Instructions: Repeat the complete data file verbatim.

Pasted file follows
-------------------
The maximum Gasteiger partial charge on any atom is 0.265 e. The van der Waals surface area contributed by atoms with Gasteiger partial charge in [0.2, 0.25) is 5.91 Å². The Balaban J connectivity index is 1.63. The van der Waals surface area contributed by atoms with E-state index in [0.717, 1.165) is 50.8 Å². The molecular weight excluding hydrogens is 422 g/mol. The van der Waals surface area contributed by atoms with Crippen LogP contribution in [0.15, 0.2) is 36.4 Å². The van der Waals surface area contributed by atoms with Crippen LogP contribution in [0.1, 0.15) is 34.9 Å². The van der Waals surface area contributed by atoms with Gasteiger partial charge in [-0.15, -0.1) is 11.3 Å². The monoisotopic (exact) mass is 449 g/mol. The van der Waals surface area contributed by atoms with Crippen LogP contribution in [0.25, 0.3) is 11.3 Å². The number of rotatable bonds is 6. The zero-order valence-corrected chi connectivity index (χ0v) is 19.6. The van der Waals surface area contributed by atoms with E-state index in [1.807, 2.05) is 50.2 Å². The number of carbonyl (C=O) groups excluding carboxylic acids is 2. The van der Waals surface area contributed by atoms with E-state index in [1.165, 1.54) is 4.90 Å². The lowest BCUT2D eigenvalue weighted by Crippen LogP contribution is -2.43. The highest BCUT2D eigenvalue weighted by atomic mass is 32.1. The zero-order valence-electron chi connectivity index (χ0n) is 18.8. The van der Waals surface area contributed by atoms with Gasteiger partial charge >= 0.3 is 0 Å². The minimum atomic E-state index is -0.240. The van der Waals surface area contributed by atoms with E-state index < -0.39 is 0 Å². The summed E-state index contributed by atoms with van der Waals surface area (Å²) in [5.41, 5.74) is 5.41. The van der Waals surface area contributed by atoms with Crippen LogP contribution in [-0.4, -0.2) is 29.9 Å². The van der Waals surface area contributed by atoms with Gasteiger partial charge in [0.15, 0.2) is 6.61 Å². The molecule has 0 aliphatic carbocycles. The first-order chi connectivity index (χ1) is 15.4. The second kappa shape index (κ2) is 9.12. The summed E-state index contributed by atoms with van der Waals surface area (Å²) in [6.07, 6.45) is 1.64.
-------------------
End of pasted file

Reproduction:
The maximum Gasteiger partial charge on any atom is 0.265 e. The van der Waals surface area contributed by atoms with Gasteiger partial charge in [0.2, 0.25) is 5.91 Å². The Balaban J connectivity index is 1.63. The van der Waals surface area contributed by atoms with E-state index in [0.717, 1.165) is 50.8 Å². The molecular weight excluding hydrogens is 422 g/mol. The van der Waals surface area contributed by atoms with Crippen LogP contribution in [0.15, 0.2) is 36.4 Å². The van der Waals surface area contributed by atoms with Crippen LogP contribution in [0.1, 0.15) is 34.9 Å². The van der Waals surface area contributed by atoms with Gasteiger partial charge in [-0.15, -0.1) is 11.3 Å². The monoisotopic (exact) mass is 449 g/mol. The van der Waals surface area contributed by atoms with Crippen LogP contribution in [0.25, 0.3) is 11.3 Å². The number of rotatable bonds is 6. The zero-order valence-corrected chi connectivity index (χ0v) is 19.6. The van der Waals surface area contributed by atoms with E-state index in [1.807, 2.05) is 50.2 Å². The number of carbonyl (C=O) groups excluding carboxylic acids is 2. The van der Waals surface area contributed by atoms with E-state index in [1.165, 1.54) is 4.90 Å². The lowest BCUT2D eigenvalue weighted by Crippen LogP contribution is -2.43. The highest BCUT2D eigenvalue weighted by atomic mass is 32.1. The zero-order valence-electron chi connectivity index (χ0n) is 18.8. The van der Waals surface area contributed by atoms with Gasteiger partial charge >= 0.3 is 0 Å². The minimum atomic E-state index is -0.240. The van der Waals surface area contributed by atoms with E-state index < -0.39 is 0 Å². The summed E-state index contributed by atoms with van der Waals surface area (Å²) in [5.41, 5.74) is 5.41. The van der Waals surface area contributed by atoms with Crippen LogP contribution in [-0.4, -0.2) is 29.9 Å². The van der Waals surface area contributed by atoms with Gasteiger partial charge in [0.15, 0.2) is 6.61 Å². The molecule has 0 aliphatic carbocycles. The first-order chi connectivity index (χ1) is 15.4. The second kappa shape index (κ2) is 9.12. The summed E-state index contributed by atoms with van der Waals surface area (Å²) in [6.07, 6.45) is 1.64.